Is this “neogeography”? At the minimum, it’s someone seeing a powerful tool at his disposal and pressing it into service, rather than waiting for ESRI to release a suitably branded version. Check out Smathermather, scroll right to the bottom and work your way up. Faaaabulous!
21 Nov 2008
No, we aren’t, because I got home last night.
But, the last couple days, I was in Kansas – Lawrence, Kansas, to be precise – a little piece of Massachusetts, cunningly hidden on the eastern edge of the Great Plains. Easy parlor game: find Douglas County, the home of Lawrence, in this map of county-by-county 2008 election results.
The organizers of Kansas University GIS Day were kind enough to invite me out to keynote their event. The talk I delivered, on disruptive technology and open source, was well-received. I also got to meet up with Howard Butler and Steve Lime, two members of the Mapserver community who live in fly-over country and who drove down to Lawrence. Steve came to present on Mapserver at KU GIS Day, and Howard just came for the beer and camaraderie.
Here’s the wordle of my keynote.
The folks at the KU Natural History Museum invited me and Howard over to talk about open source and their plans for open sourcing their collections-management software, Specify. They were also kind enough to give us a short tour of their holdings, which are incredible – four floors of climate controlled racks of bottles of specimens, and that was just the fish and frogs! We also got to see a coelacanth, the “fossil fish”, unchanged over 40M years.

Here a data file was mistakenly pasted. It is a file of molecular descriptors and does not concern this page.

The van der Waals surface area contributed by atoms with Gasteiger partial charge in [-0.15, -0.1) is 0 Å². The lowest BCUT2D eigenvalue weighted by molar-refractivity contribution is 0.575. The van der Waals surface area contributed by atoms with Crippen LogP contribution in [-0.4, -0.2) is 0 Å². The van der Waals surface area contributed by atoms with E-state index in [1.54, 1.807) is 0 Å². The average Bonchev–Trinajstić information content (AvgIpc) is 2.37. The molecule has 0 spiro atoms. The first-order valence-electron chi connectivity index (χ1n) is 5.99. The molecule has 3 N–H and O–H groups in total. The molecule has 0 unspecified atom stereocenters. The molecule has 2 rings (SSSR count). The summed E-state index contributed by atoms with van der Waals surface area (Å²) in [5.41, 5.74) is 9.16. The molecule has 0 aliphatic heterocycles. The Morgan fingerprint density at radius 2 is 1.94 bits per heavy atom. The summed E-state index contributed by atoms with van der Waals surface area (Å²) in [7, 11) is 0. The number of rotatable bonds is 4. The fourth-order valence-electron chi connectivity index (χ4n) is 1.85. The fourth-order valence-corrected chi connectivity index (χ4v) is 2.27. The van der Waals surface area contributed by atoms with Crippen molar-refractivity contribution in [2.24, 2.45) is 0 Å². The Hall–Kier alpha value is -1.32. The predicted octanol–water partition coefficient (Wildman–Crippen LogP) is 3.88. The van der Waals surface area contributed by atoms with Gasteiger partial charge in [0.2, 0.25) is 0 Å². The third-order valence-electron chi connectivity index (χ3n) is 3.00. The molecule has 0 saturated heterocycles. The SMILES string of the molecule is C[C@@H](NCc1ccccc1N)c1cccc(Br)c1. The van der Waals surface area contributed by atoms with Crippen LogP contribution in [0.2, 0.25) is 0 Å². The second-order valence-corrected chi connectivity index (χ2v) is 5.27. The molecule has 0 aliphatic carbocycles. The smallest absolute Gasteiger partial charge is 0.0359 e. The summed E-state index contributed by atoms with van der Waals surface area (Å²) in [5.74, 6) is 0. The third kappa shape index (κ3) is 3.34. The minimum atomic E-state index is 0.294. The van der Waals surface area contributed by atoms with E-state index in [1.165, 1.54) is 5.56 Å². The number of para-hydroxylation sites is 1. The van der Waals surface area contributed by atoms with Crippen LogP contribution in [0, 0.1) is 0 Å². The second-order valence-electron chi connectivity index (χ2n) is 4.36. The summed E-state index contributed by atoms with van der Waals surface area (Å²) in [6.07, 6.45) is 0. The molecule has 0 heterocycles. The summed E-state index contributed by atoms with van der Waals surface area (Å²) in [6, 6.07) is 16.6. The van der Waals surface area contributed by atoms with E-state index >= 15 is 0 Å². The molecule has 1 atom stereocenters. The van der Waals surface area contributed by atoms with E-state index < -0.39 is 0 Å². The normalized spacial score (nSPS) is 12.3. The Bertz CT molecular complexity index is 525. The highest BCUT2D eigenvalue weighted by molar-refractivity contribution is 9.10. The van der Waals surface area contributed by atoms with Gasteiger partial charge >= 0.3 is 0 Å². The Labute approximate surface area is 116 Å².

Thanks to Josh Campbell, Xan Wedell and all the other GIS Day organizers who showed me and the other presenters such hospitality.
All in all, a great trip, but click click there’s no place like home, there’s no place like home…
17 Nov 2008
From Sean Gillies. My excerpt:
Automobiles were getting larger as the station wagon and van yielded to the supremacy of the sport utility vehicle (SUV), an expeditionary car based on a light trick chassis and therefore exempt from legislated fuel efficiency standards.
The rules are: grab the nearest book; turn to page 56; find the fifth sentence; post the text of the sentence in your journal along with these instructions.
don’t dig for your favorite book, the cool book, or the intellectual one: pick the CLOSEST.
I’m sitting next to my bookshelf, so the closest in this case was an artifact of what was where in shelving order: “The Long Emergency”, by James Howard Kunstler. Ground zero of Kunstler reading is “The Geography of Nowhere”, which I would heartily recommend to anyone and everyone – he is still living off the particular style he honed in “Nowhere”. For example, sentence number two on my page 56:
Meanwhile, South Korea, Malaysai, Thailand, Singapore, and especially China were becoming the world’s manufacturing workshops as America “outsourced” heavy industry and focused its energies on hypertrophic suburban land development and the consumer infrastructure that went with it – malls, so-called power centers, and the vast highway strips with their fried food shacks, tanning huts, and muffler shops.
Kunstler translates into visceral language his thesis that the automobile (whether it runs on gas, vegetable oil, electricity or magic) has hopelessly degraded the public realm of most of North America, creating a “cartoon architecture” and a land-use and life-style pattern utterly hostile to normal human relationships.